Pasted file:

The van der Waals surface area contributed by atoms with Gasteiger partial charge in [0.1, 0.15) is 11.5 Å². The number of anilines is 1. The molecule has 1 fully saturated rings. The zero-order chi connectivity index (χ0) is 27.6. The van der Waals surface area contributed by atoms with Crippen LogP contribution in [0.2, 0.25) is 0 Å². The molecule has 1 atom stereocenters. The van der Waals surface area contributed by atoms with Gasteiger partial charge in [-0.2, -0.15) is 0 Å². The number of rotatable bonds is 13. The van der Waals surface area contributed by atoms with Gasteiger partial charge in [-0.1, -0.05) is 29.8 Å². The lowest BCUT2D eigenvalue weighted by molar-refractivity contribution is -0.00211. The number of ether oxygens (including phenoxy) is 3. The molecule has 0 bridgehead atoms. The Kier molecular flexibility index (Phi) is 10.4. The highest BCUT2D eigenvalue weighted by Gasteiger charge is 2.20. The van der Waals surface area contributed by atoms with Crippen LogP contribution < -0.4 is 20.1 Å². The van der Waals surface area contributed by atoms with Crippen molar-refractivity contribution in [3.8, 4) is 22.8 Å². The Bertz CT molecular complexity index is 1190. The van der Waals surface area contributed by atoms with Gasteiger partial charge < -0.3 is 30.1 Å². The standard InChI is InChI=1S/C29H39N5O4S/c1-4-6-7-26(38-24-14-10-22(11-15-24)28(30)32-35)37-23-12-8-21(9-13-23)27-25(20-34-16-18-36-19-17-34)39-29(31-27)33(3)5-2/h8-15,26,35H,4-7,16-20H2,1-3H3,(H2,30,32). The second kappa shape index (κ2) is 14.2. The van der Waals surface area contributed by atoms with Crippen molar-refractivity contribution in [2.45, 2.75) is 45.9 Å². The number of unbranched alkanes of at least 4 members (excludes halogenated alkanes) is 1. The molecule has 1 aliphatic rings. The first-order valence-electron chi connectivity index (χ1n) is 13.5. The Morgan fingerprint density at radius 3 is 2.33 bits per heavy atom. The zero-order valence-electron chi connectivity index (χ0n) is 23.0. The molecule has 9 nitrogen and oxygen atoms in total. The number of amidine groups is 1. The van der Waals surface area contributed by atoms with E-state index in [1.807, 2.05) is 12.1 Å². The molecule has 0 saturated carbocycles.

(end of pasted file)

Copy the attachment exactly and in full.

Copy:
The van der Waals surface area contributed by atoms with Gasteiger partial charge in [0.1, 0.15) is 11.5 Å². The number of anilines is 1. The molecule has 1 fully saturated rings. The zero-order chi connectivity index (χ0) is 27.6. The van der Waals surface area contributed by atoms with Crippen LogP contribution in [0.2, 0.25) is 0 Å². The molecule has 1 atom stereocenters. The van der Waals surface area contributed by atoms with Gasteiger partial charge in [-0.2, -0.15) is 0 Å². The number of rotatable bonds is 13. The van der Waals surface area contributed by atoms with Gasteiger partial charge in [-0.1, -0.05) is 29.8 Å². The lowest BCUT2D eigenvalue weighted by molar-refractivity contribution is -0.00211. The number of ether oxygens (including phenoxy) is 3. The molecule has 0 bridgehead atoms. The Kier molecular flexibility index (Phi) is 10.4. The highest BCUT2D eigenvalue weighted by Gasteiger charge is 2.20. The van der Waals surface area contributed by atoms with Crippen LogP contribution < -0.4 is 20.1 Å². The van der Waals surface area contributed by atoms with Crippen molar-refractivity contribution in [3.8, 4) is 22.8 Å². The Bertz CT molecular complexity index is 1190. The van der Waals surface area contributed by atoms with Gasteiger partial charge < -0.3 is 30.1 Å². The standard InChI is InChI=1S/C29H39N5O4S/c1-4-6-7-26(38-24-14-10-22(11-15-24)28(30)32-35)37-23-12-8-21(9-13-23)27-25(20-34-16-18-36-19-17-34)39-29(31-27)33(3)5-2/h8-15,26,35H,4-7,16-20H2,1-3H3,(H2,30,32). The second kappa shape index (κ2) is 14.2. The van der Waals surface area contributed by atoms with Crippen molar-refractivity contribution in [2.45, 2.75) is 45.9 Å². The number of unbranched alkanes of at least 4 members (excludes halogenated alkanes) is 1. The molecule has 1 aliphatic rings. The first-order valence-electron chi connectivity index (χ1n) is 13.5. The Morgan fingerprint density at radius 3 is 2.33 bits per heavy atom. The zero-order valence-electron chi connectivity index (χ0n) is 23.0. The molecule has 9 nitrogen and oxygen atoms in total. The number of amidine groups is 1. The van der Waals surface area contributed by atoms with E-state index in [1.807, 2.05) is 12.1 Å². The molecule has 0 saturated carbocycles.